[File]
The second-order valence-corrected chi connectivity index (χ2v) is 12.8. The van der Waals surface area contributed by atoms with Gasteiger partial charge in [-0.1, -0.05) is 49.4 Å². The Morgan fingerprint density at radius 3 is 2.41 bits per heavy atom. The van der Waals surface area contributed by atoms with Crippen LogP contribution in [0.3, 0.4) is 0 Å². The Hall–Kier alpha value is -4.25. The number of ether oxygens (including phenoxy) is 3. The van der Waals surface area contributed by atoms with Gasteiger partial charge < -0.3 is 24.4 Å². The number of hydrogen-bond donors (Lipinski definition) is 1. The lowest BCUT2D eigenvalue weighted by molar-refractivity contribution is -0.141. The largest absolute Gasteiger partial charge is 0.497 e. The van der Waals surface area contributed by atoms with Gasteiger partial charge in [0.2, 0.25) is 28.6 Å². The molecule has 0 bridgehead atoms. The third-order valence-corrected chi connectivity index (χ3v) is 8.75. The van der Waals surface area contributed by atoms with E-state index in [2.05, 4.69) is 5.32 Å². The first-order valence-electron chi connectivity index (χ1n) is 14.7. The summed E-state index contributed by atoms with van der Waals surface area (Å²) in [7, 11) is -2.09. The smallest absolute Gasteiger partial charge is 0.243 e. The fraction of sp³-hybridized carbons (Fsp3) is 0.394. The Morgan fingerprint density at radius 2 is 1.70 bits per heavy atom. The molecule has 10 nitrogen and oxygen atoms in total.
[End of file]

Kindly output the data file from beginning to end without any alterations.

The second-order valence-corrected chi connectivity index (χ2v) is 12.8. The van der Waals surface area contributed by atoms with Gasteiger partial charge in [-0.1, -0.05) is 49.4 Å². The Morgan fingerprint density at radius 3 is 2.41 bits per heavy atom. The van der Waals surface area contributed by atoms with Crippen LogP contribution in [0.3, 0.4) is 0 Å². The Hall–Kier alpha value is -4.25. The number of ether oxygens (including phenoxy) is 3. The van der Waals surface area contributed by atoms with Gasteiger partial charge < -0.3 is 24.4 Å². The number of hydrogen-bond donors (Lipinski definition) is 1. The lowest BCUT2D eigenvalue weighted by molar-refractivity contribution is -0.141. The largest absolute Gasteiger partial charge is 0.497 e. The van der Waals surface area contributed by atoms with Gasteiger partial charge in [0.2, 0.25) is 28.6 Å². The molecule has 0 bridgehead atoms. The third-order valence-corrected chi connectivity index (χ3v) is 8.75. The van der Waals surface area contributed by atoms with E-state index in [2.05, 4.69) is 5.32 Å². The first-order valence-electron chi connectivity index (χ1n) is 14.7. The summed E-state index contributed by atoms with van der Waals surface area (Å²) in [7, 11) is -2.09. The smallest absolute Gasteiger partial charge is 0.243 e. The fraction of sp³-hybridized carbons (Fsp3) is 0.394. The Morgan fingerprint density at radius 2 is 1.70 bits per heavy atom. The molecule has 10 nitrogen and oxygen atoms in total.